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  • Helen Gramotnev


When the planets align, the Queensland Symphony Orchestra once again brings an evening of grandeur, inspiration, pure satisfaction! Under the commanding baton of South Korean conductor Shiyeon Sung, and with the support of guest artists soprano Sara Macliver and the Australian Voices, Queensland Symphony Orchestra presented a powerful performance combining Richard Wagner, Osvaldo Golijov and Gustav Holst.

Opening the concert with Wagner’s Overture to Tannhauser (Dresden version), we felt the power of the German Romanticism: love, lust, desperation, death, and abandon cry out through the instruments’ voices as the orchestra sets us up for an evening of triumphant excitement and pure passion.

Continuing with Golojov’s Three Songs, the emotional journey continues with Jewish-Gypsy lullaby, in which the individual instruments seem to call out to one another, as if conversing from a distance. The melodies fluctuate between staccato and legato rhythms, accentuating the sense of urgency, while the elongated phrases pull away from harmonies and then return to them again, like a rocking baby cradle. The star soprano, Sara Macliver, completes the experience with her crystal-clear voice that carries the audience like an angel through heaven, singing to the moon in Lua descolorida and then suspending us mid-air with the final song, How slow the wind.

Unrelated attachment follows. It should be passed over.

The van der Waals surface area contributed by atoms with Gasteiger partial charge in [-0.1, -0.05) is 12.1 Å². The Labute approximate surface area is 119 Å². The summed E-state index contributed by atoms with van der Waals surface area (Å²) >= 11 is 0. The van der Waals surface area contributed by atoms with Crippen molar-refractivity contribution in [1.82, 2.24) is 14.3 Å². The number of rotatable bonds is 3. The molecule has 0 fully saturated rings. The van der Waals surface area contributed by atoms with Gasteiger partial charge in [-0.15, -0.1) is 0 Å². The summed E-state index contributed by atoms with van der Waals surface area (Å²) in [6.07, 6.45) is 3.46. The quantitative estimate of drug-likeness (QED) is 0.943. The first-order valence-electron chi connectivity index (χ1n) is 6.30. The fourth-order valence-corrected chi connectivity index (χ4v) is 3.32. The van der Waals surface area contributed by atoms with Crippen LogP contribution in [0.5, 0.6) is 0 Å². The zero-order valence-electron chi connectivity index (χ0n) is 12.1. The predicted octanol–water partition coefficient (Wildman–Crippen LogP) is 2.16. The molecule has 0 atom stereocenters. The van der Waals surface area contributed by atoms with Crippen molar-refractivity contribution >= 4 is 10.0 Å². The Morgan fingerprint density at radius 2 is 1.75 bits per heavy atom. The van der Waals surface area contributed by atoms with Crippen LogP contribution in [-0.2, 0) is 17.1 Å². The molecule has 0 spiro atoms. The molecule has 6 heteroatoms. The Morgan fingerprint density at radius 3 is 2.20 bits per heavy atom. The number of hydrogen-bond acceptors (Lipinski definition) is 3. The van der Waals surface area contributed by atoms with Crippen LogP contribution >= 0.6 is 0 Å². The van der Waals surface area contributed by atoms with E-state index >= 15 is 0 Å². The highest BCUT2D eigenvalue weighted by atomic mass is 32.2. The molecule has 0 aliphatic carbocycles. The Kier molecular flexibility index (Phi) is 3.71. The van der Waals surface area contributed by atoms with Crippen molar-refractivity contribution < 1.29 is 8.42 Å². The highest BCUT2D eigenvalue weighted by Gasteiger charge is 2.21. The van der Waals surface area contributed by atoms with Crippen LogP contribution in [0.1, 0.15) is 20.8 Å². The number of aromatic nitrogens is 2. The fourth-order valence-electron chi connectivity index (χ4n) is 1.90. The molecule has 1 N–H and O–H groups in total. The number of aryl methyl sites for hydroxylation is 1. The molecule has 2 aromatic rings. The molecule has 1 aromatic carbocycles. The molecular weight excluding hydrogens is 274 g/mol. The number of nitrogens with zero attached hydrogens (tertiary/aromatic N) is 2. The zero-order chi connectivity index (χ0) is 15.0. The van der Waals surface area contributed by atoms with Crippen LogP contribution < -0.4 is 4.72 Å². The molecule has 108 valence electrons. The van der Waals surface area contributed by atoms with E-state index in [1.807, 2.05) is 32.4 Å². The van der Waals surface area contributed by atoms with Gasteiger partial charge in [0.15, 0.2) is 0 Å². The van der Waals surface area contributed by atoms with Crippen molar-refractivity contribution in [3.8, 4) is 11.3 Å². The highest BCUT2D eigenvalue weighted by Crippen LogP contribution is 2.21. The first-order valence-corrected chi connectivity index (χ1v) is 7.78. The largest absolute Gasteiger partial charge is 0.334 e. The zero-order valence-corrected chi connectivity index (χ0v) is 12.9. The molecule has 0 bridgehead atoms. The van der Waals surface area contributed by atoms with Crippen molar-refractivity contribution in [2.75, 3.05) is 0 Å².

The final work, the monumental Planets by Holst, are a triumph on every level. Consisting of seven movements, the work draws inspiration from the planets in our solar system, combined with ancient mythological gods. Opening with a bang – incarnation of Mars, the Bringer of War, the sound marches through the audience. Then comes Venus, the Bringer of Peace, like a sun that comes out after a violent storm: gently the instruments call out to each other, as if checking to see fi they made it through the night. The soothing melodies turn into call-and-response of reassurance, with even a metallic glockenspiel making an appearance in the enormous orchestra. Mercury, Jupiter, Saturn, Uranus and Neptune continue to bring their individuality to the composition: the winged messenger, the jolly fellow, the cautioning bringer of Old Age, the mischievous magician, and the mystic revealing hidden secrets.

This performance is strong, unified and a real triumph for the Queensland Symphony Orchestra, firmly securing the state orchestra on the world music stage. It will be hard to top this particular program, but we look forward to their attempts – when the planets once again align, and magic happens!


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